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Scotland Yard’s Ian Rutledge finds himself caught in a twisted web of vengeance, old grievances, and secrets that lead back to World War I in the nineteenth installment of the acclaimed bestselling series.
On the eve of the bloody Battle of the Somme, a group of English officers having a last drink before returning to the Front make a promise to each other: if they survive the battle ahead—and make it through the war—they will meet in Paris a year after the fighting ends. They will celebrate their good fortune by racing motorcars they beg, borrow, or own from Paris to Nice.
In November 1919, the officers all meet as planned, and though their motorcars are not designed for racing, they set out for Nice. But a serious mishap mars the reunion. In the mountains just north of their destination, two vehicles are nearly run off the road, and one man is badly injured. No one knows—or will admit to knowing—which driver was at the wheel of the rogue motorcar.
Back in England one year later, during a heavy rainstorm, a driver loses control on a twisting road and is killed in the crash. Was it an accident due to the hazardous conditions? Or premeditated murder? Is the crash connected in some way to the unfortunate events in the mountains above Nice the year before? The dead driver wasn’t in France—although the motorcar he drove was. If it was foul play, was it a case of mistaken identity? Or was the dead man the intended victim after all?
Investigating this perplexing case, Scotland Yard Inspector Ian Rutledge discovers that the truth is elusive—and that the villages on the South Downs, where the accident happened, are adept at keeping secrets, frustrating his search. Determined to remain in the shadows this faceless killer is willing to strike again to stop Rutledge from finding him. This time, the victim he chooses is a child, and it will take all of Rutledge’s skill to stop him before an innocent young life is sacrificed.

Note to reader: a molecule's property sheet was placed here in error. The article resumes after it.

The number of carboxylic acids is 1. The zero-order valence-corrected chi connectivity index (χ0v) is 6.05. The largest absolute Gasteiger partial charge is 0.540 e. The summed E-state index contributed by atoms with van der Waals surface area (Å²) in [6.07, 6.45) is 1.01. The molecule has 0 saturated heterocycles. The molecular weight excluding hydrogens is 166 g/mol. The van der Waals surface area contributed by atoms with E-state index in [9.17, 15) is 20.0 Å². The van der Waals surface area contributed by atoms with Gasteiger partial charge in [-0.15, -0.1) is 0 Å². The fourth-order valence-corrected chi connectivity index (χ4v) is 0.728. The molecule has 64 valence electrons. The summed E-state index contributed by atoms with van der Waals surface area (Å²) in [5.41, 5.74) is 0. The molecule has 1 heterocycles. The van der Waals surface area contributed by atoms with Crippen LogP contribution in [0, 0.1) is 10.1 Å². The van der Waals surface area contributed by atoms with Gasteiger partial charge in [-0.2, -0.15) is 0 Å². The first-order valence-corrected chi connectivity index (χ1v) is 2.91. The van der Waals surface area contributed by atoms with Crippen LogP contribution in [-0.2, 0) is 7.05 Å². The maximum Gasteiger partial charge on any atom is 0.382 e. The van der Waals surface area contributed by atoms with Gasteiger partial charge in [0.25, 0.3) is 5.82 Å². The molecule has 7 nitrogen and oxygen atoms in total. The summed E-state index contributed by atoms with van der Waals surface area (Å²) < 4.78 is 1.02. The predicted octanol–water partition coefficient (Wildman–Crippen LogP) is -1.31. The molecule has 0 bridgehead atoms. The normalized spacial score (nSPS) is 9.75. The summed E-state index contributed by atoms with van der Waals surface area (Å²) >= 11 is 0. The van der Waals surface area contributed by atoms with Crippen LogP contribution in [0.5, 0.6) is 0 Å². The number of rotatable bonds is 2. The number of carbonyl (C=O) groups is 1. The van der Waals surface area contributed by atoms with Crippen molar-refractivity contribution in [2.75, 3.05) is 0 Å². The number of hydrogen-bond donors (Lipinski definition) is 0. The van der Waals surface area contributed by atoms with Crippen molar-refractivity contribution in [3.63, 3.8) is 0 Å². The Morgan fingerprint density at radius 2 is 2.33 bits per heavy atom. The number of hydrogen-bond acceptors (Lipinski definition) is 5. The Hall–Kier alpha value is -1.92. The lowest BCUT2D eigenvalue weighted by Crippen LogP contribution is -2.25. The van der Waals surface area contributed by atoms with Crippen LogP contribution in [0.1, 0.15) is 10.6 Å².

“A superb entry in a superb series: an exquisite sense of time and place, a satisfying mystery with a breathless conclusion, and above all the complex, haunted, charismatic Inspector Ian Rutledge himself-truly one of crime fiction’s most absorbing characters.”
Praise for No Shred of Evidence: “It’s that melancholy tone, the legacy of the trenches, that gives Todd’s polite rural mystery such uncommon depth.”
“Poirot was one name, Holmes was another, and Rutledge deserves to be in that classic pack of crime solvers.”
“Fans already mourning the end of “Downton Abbey” can easily get their English fix by following Rutledge and Hamish on their rounds.”
“The mother and son team, who write as Charles Todd, deftly capture the atmosphere of post World War I England in this complex mystery which will appeal to fans of British mysteries.”
Praise for the Ian Rutledge series: “I love series that follow particular characters over time and through their experiences, so I automatically read the latest installments from ... Charles Todd.”
“Todd writes a rich mystery, but in investigating the murder Rutledge also probes the psychic wounds of the village and tries to minister to the collective survivor guilt of the living. ‘The dead,’ as the voice in his head tells him, ‘still believe it was worth dying for.’”
“Charles Todd (actually a mother-son writing team) pulls off the voice-in-the-head device exquisitely. Moreover, the series is populated with highly nuanced characters, and the historical research is spot on. In “Racing the Devil,” the pacing is compelling.”
“Todd’s rich storytelling shines in “Racing the Devil,” showing an England forever changed by The Great War, yet determined to survive.”
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